There’s more, of course, but we’ll stop there.
                                                                                                                                        Because none of this fazes David Braid. In fact,
                                                                                                                                        even as he is touted as one of the country’s most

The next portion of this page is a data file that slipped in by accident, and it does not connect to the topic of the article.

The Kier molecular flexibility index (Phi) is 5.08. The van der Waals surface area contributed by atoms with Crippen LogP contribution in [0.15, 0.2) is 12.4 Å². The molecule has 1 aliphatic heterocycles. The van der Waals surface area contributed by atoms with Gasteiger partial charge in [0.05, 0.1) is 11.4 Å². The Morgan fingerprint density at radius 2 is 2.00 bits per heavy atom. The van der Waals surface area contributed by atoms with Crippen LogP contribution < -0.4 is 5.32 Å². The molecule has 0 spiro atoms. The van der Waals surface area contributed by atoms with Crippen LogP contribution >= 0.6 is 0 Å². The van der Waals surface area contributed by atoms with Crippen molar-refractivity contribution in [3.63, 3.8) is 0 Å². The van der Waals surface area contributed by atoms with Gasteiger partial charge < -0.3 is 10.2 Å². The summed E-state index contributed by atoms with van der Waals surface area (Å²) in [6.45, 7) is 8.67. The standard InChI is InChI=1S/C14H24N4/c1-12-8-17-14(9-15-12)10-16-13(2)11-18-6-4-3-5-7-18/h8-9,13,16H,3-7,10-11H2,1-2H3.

gifted young composers and pianists, Braid
                                                                                                                                        insists on maintaining “a student attitude”
                                                                                                                                        about his music. He insists he’s “not prolific at
                                                                                                                                        all,” explains how, if he were “more talented,” he
                                                                                                                                        could “compose a lot faster” and marvels at those